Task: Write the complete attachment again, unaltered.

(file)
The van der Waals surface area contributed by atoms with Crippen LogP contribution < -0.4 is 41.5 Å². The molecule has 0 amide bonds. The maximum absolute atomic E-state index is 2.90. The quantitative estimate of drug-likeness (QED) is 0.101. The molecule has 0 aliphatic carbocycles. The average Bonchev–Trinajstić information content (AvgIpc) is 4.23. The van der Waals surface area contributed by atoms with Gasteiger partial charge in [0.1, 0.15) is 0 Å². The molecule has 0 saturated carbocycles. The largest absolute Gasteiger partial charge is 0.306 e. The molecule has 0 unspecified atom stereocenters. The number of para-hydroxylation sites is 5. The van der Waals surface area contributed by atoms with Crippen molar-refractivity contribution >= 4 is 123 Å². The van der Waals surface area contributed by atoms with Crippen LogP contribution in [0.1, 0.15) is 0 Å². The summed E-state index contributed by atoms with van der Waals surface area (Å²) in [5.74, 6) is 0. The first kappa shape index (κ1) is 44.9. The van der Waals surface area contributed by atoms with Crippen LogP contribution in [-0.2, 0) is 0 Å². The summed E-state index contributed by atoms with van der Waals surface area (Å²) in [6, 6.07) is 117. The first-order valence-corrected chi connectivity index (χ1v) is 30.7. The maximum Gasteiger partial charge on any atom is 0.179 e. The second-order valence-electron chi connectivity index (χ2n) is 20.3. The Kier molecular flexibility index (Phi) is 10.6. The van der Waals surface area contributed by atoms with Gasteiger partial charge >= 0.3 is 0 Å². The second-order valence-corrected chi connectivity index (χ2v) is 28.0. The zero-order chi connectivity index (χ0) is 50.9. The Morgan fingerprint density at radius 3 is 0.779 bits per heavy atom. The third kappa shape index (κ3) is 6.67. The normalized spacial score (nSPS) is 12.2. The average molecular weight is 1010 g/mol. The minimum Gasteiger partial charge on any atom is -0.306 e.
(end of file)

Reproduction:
The van der Waals surface area contributed by atoms with Crippen LogP contribution < -0.4 is 41.5 Å². The molecule has 0 amide bonds. The maximum absolute atomic E-state index is 2.90. The quantitative estimate of drug-likeness (QED) is 0.101. The molecule has 0 aliphatic carbocycles. The average Bonchev–Trinajstić information content (AvgIpc) is 4.23. The van der Waals surface area contributed by atoms with Gasteiger partial charge in [0.1, 0.15) is 0 Å². The molecule has 0 saturated carbocycles. The largest absolute Gasteiger partial charge is 0.306 e. The molecule has 0 unspecified atom stereocenters. The number of para-hydroxylation sites is 5. The van der Waals surface area contributed by atoms with Crippen molar-refractivity contribution >= 4 is 123 Å². The van der Waals surface area contributed by atoms with Crippen LogP contribution in [0.1, 0.15) is 0 Å². The summed E-state index contributed by atoms with van der Waals surface area (Å²) in [5.74, 6) is 0. The first kappa shape index (κ1) is 44.9. The van der Waals surface area contributed by atoms with Crippen LogP contribution in [-0.2, 0) is 0 Å². The summed E-state index contributed by atoms with van der Waals surface area (Å²) in [6, 6.07) is 117. The first-order valence-corrected chi connectivity index (χ1v) is 30.7. The maximum Gasteiger partial charge on any atom is 0.179 e. The second-order valence-electron chi connectivity index (χ2n) is 20.3. The Kier molecular flexibility index (Phi) is 10.6. The van der Waals surface area contributed by atoms with Gasteiger partial charge >= 0.3 is 0 Å². The second-order valence-corrected chi connectivity index (χ2v) is 28.0. The zero-order chi connectivity index (χ0) is 50.9. The Morgan fingerprint density at radius 3 is 0.779 bits per heavy atom. The third kappa shape index (κ3) is 6.67. The normalized spacial score (nSPS) is 12.2. The average molecular weight is 1010 g/mol. The minimum Gasteiger partial charge on any atom is -0.306 e.